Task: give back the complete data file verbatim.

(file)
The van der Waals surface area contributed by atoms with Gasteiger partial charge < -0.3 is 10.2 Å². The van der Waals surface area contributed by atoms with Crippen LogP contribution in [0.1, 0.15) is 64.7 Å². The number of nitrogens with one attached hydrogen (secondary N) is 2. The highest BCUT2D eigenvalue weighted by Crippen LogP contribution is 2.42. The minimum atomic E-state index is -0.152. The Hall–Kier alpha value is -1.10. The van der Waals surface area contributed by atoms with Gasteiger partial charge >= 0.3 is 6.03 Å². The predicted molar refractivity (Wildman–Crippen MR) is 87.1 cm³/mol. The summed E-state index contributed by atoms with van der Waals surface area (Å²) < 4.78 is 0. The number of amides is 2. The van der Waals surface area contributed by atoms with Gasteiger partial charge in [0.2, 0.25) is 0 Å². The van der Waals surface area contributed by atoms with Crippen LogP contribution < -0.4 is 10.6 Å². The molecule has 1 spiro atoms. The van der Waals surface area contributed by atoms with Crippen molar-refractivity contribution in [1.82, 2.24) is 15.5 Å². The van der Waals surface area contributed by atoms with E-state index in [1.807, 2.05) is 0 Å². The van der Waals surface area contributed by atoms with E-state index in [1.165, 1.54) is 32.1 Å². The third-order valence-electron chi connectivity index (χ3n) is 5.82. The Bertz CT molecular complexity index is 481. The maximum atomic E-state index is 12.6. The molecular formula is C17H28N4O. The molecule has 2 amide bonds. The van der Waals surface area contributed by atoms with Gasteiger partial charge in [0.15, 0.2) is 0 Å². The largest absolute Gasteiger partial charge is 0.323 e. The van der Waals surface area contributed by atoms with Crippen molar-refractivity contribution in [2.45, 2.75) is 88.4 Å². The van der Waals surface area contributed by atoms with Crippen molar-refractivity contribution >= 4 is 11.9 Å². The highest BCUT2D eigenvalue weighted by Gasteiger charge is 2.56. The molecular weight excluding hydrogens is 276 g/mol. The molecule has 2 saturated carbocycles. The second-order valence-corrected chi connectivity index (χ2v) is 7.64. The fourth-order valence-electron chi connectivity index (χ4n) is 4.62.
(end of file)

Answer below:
The van der Waals surface area contributed by atoms with Gasteiger partial charge < -0.3 is 10.2 Å². The van der Waals surface area contributed by atoms with Crippen LogP contribution in [0.1, 0.15) is 64.7 Å². The number of nitrogens with one attached hydrogen (secondary N) is 2. The highest BCUT2D eigenvalue weighted by Crippen LogP contribution is 2.42. The minimum atomic E-state index is -0.152. The Hall–Kier alpha value is -1.10. The van der Waals surface area contributed by atoms with Gasteiger partial charge >= 0.3 is 6.03 Å². The predicted molar refractivity (Wildman–Crippen MR) is 87.1 cm³/mol. The summed E-state index contributed by atoms with van der Waals surface area (Å²) < 4.78 is 0. The number of amides is 2. The van der Waals surface area contributed by atoms with Gasteiger partial charge in [0.2, 0.25) is 0 Å². The van der Waals surface area contributed by atoms with Crippen LogP contribution < -0.4 is 10.6 Å². The molecule has 1 spiro atoms. The van der Waals surface area contributed by atoms with Crippen molar-refractivity contribution in [1.82, 2.24) is 15.5 Å². The van der Waals surface area contributed by atoms with E-state index in [1.807, 2.05) is 0 Å². The van der Waals surface area contributed by atoms with E-state index in [1.165, 1.54) is 32.1 Å². The third-order valence-electron chi connectivity index (χ3n) is 5.82. The Bertz CT molecular complexity index is 481. The maximum atomic E-state index is 12.6. The molecular formula is C17H28N4O. The molecule has 2 amide bonds. The van der Waals surface area contributed by atoms with Gasteiger partial charge in [0.15, 0.2) is 0 Å². The largest absolute Gasteiger partial charge is 0.323 e. The van der Waals surface area contributed by atoms with Crippen molar-refractivity contribution in [2.45, 2.75) is 88.4 Å². The van der Waals surface area contributed by atoms with Crippen molar-refractivity contribution >= 4 is 11.9 Å². The highest BCUT2D eigenvalue weighted by Gasteiger charge is 2.56. The molecular weight excluding hydrogens is 276 g/mol. The molecule has 2 saturated carbocycles. The second-order valence-corrected chi connectivity index (χ2v) is 7.64. The fourth-order valence-electron chi connectivity index (χ4n) is 4.62.